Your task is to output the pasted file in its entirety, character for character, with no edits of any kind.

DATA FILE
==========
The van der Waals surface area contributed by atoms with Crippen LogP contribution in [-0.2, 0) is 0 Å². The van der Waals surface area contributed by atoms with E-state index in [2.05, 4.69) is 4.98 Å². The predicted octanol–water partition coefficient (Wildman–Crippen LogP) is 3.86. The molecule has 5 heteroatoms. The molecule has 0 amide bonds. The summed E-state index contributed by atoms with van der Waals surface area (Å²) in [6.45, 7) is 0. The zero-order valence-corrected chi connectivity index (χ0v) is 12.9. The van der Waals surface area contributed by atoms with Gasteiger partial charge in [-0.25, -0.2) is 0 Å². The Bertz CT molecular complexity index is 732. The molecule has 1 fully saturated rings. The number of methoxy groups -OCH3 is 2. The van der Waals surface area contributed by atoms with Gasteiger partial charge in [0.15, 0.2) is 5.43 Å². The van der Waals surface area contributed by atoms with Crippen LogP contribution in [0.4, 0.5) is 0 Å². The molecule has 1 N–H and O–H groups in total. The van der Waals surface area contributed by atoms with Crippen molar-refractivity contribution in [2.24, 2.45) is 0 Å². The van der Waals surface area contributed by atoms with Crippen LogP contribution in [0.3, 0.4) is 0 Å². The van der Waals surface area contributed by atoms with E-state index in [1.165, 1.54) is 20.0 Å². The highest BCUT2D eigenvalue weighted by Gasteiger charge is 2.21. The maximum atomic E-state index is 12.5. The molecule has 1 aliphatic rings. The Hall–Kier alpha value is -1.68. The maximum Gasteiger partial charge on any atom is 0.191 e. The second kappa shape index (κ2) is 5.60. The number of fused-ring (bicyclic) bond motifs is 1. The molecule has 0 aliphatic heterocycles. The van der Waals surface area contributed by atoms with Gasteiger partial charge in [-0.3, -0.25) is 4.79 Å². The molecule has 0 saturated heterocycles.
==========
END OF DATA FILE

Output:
The van der Waals surface area contributed by atoms with Crippen LogP contribution in [-0.2, 0) is 0 Å². The van der Waals surface area contributed by atoms with E-state index in [2.05, 4.69) is 4.98 Å². The predicted octanol–water partition coefficient (Wildman–Crippen LogP) is 3.86. The molecule has 5 heteroatoms. The molecule has 0 amide bonds. The summed E-state index contributed by atoms with van der Waals surface area (Å²) in [6.45, 7) is 0. The zero-order valence-corrected chi connectivity index (χ0v) is 12.9. The van der Waals surface area contributed by atoms with Gasteiger partial charge in [-0.25, -0.2) is 0 Å². The Bertz CT molecular complexity index is 732. The molecule has 1 fully saturated rings. The number of methoxy groups -OCH3 is 2. The van der Waals surface area contributed by atoms with Gasteiger partial charge in [0.15, 0.2) is 5.43 Å². The van der Waals surface area contributed by atoms with Crippen LogP contribution in [0.4, 0.5) is 0 Å². The molecule has 1 N–H and O–H groups in total. The van der Waals surface area contributed by atoms with Crippen molar-refractivity contribution in [2.24, 2.45) is 0 Å². The van der Waals surface area contributed by atoms with Crippen LogP contribution in [0.3, 0.4) is 0 Å². The van der Waals surface area contributed by atoms with E-state index in [1.165, 1.54) is 20.0 Å². The highest BCUT2D eigenvalue weighted by Gasteiger charge is 2.21. The maximum atomic E-state index is 12.5. The molecule has 1 aliphatic rings. The Hall–Kier alpha value is -1.68. The maximum Gasteiger partial charge on any atom is 0.191 e. The second kappa shape index (κ2) is 5.60. The number of fused-ring (bicyclic) bond motifs is 1. The molecule has 0 aliphatic heterocycles. The van der Waals surface area contributed by atoms with Gasteiger partial charge in [-0.3, -0.25) is 4.79 Å². The molecule has 0 saturated heterocycles.